Kusuma Young Researchers Award
Skilling up students to do educational research
“When we’re tackling important social issues, we need to base our work on solid, independent research,” says Soma, Kusuma Trust’s Executive Trustee. “Until recently, there have been limited studies conducted and published about the quality of education in India. But this evidence is essential – not only to the programmes we fund, but also to ensure our work has the widest possible impact.”
In 2009, Kusuma Young Researchers Award was set up to recognise the research of young professionals. It focused specifically on papers covering education and vulnerable children. For example, the 2009 award went to Dr. K. Arockia Maraichelvi who wrote a paper on ‘Facilitating the Subsistence of Street Children Through Life Enrichment Education.”
In 2013, we reimagined the programme. This second phase included training and mentoring for young professional in NGOs and colleges to develop their research skills. “The aim was to give them the opportunity to conduct research on education issues of national importance and that fit with Kusuma’s strategic priority of access to opportunity,” says Soma.
- Kusuma Young Researchers Award was set up in 2009 and gave a cash prize for the most effective research. In 2013, the programme trained young professionals working for NGOs and colleges in research skills.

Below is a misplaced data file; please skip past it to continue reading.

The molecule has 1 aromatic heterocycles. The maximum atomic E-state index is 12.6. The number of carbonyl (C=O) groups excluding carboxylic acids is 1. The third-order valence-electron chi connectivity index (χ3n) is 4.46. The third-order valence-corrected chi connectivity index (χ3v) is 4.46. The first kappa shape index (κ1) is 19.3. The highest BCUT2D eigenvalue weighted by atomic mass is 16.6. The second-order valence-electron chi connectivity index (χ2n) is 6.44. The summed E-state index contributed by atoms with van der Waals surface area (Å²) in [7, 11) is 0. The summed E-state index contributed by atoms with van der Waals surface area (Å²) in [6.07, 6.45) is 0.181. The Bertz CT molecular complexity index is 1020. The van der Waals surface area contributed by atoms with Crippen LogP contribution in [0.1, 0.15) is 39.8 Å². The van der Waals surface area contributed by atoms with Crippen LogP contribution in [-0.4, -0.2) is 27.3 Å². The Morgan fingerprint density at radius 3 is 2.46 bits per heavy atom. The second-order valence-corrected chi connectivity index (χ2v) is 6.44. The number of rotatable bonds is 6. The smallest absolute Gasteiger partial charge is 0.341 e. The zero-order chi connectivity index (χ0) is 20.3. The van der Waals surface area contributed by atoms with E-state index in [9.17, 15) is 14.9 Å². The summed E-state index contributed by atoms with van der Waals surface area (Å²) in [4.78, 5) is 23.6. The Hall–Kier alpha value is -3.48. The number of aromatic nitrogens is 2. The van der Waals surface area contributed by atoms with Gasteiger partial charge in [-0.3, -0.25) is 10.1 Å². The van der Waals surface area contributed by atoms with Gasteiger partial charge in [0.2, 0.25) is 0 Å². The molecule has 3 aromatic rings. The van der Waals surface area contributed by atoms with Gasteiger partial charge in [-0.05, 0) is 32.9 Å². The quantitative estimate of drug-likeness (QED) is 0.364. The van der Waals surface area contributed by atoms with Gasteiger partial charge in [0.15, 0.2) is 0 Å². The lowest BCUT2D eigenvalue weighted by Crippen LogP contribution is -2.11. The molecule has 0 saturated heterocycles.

- The five Fellows selected in 2013 were a secondary school teacher, two MPhil research graduates, a PhD student and a statistician.
- Research topics were chosen to help improve secondary and higher education, and educational policy.
Mentoring, training and help to publish
Five Fellows were chosen to define an area of research relevant to secondary and higher education and employment opportunities in the States of Odisha and Uttar Pradesh. They each received comprehensive mentoring and training in research methodologies to complete their research.
Research topics included:
- Absenteeism among girls in Grade 9 in Hardoi
- Access to educational loans
- Teaching and learning English in a multilingual context
- Employability of graduate and postgraduate students.
Kusuma Young Researchers Award was set up by Kusuma Foundation and later worked in partnership with the International Institute for Population Sciences in Mumbai (IIPS). IIPS is the hub of population and health-related teaching and research in India, playing a vital role for planning and development of the country.
Mentors from the Institute guided Fellows in writing the papers and helped them to publish their research in peer-reviewed journals. In September 2014, Fellows presented their research findings to peers, faculty members and Kusuma Foundation staff.